By Anna Austin Posted August 12, 2010, at 12:18 p.m. CST Although it will not solve climate change entirely, biochar has the potential to mitigate up to a tenth of current greenhouse gas emissions, according to a new study. The extensive research paper, which has been in the works for several years, centered on the carbon sequestration capabilities of biochar was published this week in Nature Communication, and co-author James Amonette hopes it will have great influence on those in the scientific community who doubt biochar’s climate mitigation potential. Amonette, a soil scientist at the U.S. DOE’s Pacific Northwest National Laboratory, said he has wanted to conduct a solid biochar study for the past several years and finally got started in 2009 after discussions with study co-author Dominic Woolf of Swansea University in Wales. “We are extremely concerned about climate change and ways to mitigate it, and independently arrived at the conclusion that biochar is something that nobody has done a real thorough study on,” he said. “We’d done some quick calculations, but nobody knew whether the numbers would be at 90 gigatons or 1 gigaton of carbon per year.” Amonette and fellow researchers calculated that when taking into consideration all biomass resources presently available, biochar has the potential to sequester one to two gigatons of carbon per year. “We really need in the area of 15 gigatons per year carbon equivalent, so It’s not the panacea, but at the same time it’s a significant player and that was the goal of this paper, to make a solid case for biochar that the scientific community could understand and accept because a lot of people are really turned off by the hype.” The most difficult component of the study, according to Amonette, was determining the amount of biomass sustainably available. “We relied heavily on some work done earlier, but basically we had to sort out how much is already being used for various purposes, how much is being left, and how much we can take off the soil/land without soil erosion,” he said. A surprising determination of the resource analysis was that a significant amount of biomass is already spoken for in one way or another, Amonette said. “There’s not a lot of it just lying around. We were very careful , getting back to the sustainability issues, not to consider breaking natural ground and converting it to biomass plantations because that was absolutely not the right way to go; the carbon debt from doing that is very large.” Following the sustainable biomass assessment, the researchers began a comparison of the available material being used as a soil additive opposed to generating bioenergy out of it, in order to determine tradeoffs between the two. “Initially, we just came up with a single number—that on average, biochar is 20 percent more effective in mitigating climate change that bioenergy,” Amonette said. “We then did a second analysis that proved—depending on the fertility of the soil to which the biochar was applied and on the power source or type of fossil energy being offset—in some instances, bioenergy was a better option for climate mitigation. What is the better use for the biomass, however, varies greatly from one scenario to the next. “Instead of competing though, they can work together to solve this problem. Bioenergy is still a very good way to go, but it’s not going to solve the problem by itself. It has the same limitations that biochar does.” For more information about the “Sustainable Biochar to Mitigate Global Climate Change” study and other recent biochar developments, see the September 2010 issue of Biomass Magazine.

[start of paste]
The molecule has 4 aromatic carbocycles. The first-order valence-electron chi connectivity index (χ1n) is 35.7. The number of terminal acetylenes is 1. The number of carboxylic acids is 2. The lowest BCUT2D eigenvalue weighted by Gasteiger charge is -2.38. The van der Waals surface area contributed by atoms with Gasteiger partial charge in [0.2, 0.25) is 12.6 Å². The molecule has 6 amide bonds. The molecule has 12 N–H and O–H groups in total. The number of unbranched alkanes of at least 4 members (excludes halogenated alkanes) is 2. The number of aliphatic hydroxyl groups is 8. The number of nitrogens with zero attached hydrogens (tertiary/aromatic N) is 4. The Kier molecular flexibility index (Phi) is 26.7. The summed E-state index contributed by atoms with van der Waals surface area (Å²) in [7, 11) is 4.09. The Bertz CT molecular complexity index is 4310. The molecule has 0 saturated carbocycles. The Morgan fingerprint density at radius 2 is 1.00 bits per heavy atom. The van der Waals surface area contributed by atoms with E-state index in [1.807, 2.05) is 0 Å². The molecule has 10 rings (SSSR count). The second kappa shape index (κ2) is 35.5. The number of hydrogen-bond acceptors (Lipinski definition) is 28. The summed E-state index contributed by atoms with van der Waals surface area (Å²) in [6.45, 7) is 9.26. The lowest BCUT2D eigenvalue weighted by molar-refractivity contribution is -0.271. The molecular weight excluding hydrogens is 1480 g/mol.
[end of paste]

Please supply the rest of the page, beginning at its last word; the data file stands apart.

Aug 15, 2010